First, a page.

Liam Livingstone has insisted all is well within England’s World Cup squad, describing their days together as “probably the best time of our lives” and rejecting Eoin Morgan’s suggestion of troubles in the group.
“With all respect to Morgs, everybody loves him in the dressing room, but that’s completely not true,” Livingstone said. “The one thing about unity is you probably get tested more when things don’t go well. It’s easy to say the dressing room is amazing when things are going really well.
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“From what I’m seeing, everybody’s working their nuts off trying as hard as we can to turn it around. Things haven’t gone our way and we haven’t played as well as we want, pretty much all of us at the same time, but there’s certainly no rifts in the camp.”
Livingstone said the atmosphere has not become downbeat despite England sitting bottom of the 10-team World Cup table with five defeats from six games, using as an example the ribbing of Dawid Malan after his outstanding performance in the field against India on Sunday as “that’s something we’re not used to from Mala”.
“We’re trying our best to have as much fun as we can,” Livingstone said. “It’s obviously not easy when you lose so heavily a few times in a row but everybody is trying to work together to change it. We’ve still got three games left and we’ve got a lot to play for.”
Livingstone top-scored for England against India – albeit with only 27 – but he has been horribly out of form with the bat, and was dropped for the game against South Africa. Despite that, he is cherishing this time with the team. “Whether you are playing or not there is a role to do,” he said. “I turn up to play for England and it is probably the best time of our lives, we’re pretty proud to be able to do this.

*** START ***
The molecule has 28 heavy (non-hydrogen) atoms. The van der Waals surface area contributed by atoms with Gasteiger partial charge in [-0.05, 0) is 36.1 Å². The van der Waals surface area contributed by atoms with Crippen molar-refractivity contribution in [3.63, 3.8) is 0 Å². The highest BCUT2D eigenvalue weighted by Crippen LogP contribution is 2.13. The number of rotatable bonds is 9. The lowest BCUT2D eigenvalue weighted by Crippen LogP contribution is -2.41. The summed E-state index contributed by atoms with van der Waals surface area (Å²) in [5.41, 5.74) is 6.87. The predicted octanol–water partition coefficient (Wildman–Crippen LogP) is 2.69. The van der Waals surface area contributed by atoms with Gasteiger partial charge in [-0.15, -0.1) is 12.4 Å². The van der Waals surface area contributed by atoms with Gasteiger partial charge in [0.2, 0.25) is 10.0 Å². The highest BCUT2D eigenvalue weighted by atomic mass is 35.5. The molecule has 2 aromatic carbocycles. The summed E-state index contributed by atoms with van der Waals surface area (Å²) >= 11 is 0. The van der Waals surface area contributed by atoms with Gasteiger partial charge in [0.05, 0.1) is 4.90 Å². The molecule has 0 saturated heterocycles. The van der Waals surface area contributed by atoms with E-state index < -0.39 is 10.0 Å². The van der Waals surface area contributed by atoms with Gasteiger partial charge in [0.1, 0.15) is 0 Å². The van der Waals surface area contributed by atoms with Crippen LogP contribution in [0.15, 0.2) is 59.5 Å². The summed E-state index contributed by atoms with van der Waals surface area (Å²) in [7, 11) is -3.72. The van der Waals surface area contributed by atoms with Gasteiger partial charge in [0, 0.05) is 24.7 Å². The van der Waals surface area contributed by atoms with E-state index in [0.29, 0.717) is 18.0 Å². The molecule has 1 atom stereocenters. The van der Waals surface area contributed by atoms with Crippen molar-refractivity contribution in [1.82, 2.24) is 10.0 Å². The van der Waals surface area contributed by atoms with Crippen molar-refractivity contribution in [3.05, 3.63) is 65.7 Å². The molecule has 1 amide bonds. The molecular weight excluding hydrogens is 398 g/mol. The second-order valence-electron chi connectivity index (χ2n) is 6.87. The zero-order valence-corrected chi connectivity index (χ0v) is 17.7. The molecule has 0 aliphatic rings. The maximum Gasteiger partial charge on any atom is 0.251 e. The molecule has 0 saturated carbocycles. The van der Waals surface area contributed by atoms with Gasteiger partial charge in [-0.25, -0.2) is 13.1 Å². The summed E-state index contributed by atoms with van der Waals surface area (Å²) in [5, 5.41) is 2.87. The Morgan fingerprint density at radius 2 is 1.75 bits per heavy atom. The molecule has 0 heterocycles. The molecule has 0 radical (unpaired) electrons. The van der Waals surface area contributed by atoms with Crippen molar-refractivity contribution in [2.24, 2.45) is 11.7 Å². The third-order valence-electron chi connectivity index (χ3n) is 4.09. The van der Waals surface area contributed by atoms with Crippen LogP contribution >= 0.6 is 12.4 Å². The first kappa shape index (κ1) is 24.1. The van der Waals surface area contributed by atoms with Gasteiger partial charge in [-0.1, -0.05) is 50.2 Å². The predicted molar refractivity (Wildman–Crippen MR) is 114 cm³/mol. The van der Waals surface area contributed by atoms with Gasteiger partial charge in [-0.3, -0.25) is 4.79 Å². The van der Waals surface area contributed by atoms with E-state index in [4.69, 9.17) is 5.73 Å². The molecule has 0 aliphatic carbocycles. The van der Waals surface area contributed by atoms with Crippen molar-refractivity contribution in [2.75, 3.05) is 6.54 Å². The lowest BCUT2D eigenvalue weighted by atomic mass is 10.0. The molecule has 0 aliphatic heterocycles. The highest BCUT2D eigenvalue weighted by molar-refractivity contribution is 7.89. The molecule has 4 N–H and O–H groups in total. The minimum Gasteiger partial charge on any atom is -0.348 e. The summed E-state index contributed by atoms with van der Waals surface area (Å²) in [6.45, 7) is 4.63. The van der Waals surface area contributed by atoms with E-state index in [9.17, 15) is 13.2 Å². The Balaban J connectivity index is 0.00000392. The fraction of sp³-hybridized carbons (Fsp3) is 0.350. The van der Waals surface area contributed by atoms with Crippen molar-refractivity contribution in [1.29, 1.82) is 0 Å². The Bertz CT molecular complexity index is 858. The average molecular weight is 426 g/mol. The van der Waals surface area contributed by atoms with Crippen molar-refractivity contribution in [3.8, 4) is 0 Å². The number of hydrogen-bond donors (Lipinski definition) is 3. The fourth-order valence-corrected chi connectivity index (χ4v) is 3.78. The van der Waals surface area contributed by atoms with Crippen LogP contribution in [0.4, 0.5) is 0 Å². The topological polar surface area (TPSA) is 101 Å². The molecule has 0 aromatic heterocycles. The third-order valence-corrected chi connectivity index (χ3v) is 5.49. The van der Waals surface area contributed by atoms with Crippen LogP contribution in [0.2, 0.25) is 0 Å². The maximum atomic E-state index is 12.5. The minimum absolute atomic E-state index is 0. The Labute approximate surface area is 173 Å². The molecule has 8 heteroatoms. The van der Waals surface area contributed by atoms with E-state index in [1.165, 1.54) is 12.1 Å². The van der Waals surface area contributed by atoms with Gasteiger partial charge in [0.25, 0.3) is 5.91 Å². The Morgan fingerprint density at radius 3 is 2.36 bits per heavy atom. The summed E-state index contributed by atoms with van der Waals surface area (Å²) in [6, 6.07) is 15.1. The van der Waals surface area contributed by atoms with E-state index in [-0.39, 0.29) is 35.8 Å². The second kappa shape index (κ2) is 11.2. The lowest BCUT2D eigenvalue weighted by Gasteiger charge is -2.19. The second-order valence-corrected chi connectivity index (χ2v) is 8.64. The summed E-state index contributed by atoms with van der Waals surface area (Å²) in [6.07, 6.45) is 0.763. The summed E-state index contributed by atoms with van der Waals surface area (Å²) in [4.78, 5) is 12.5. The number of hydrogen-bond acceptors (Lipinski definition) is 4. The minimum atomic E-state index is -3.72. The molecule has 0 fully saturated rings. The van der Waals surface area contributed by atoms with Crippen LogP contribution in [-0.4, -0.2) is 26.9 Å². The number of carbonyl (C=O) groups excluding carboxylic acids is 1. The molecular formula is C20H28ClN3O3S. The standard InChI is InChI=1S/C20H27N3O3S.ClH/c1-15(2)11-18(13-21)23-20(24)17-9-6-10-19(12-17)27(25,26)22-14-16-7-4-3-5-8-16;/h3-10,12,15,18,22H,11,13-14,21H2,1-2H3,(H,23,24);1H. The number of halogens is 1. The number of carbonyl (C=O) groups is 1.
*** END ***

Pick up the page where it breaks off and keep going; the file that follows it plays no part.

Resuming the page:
“We turn up, do as we’re told and the confidence part of it comes from winning games. I think once we start winning games again we’ll see that. We’ve just had a loss of confidence at the wrong time.”
Though England’s chances of reaching the World Cup semi-finals are now extraordinarily remote they discovered during the India match – despite the decision being made two years ago – that they are also playing for a place at the 2025 Champions Trophy, for which they need to finish in the top eight of the 10-team group.
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“It gives us something to play for over the next three games,” Livingstone said. “Everybody’s trying their best to turn this around. We’re still trying to play our aggressive cricket and have as much fun as we can, and ultimately it is not coming off for us at the minute. We keep losing wickets in clumps, which kills you in any format of cricket. Losing doesn’t really breed confidence and we’re all just lacking a bit of confidence at the moment.”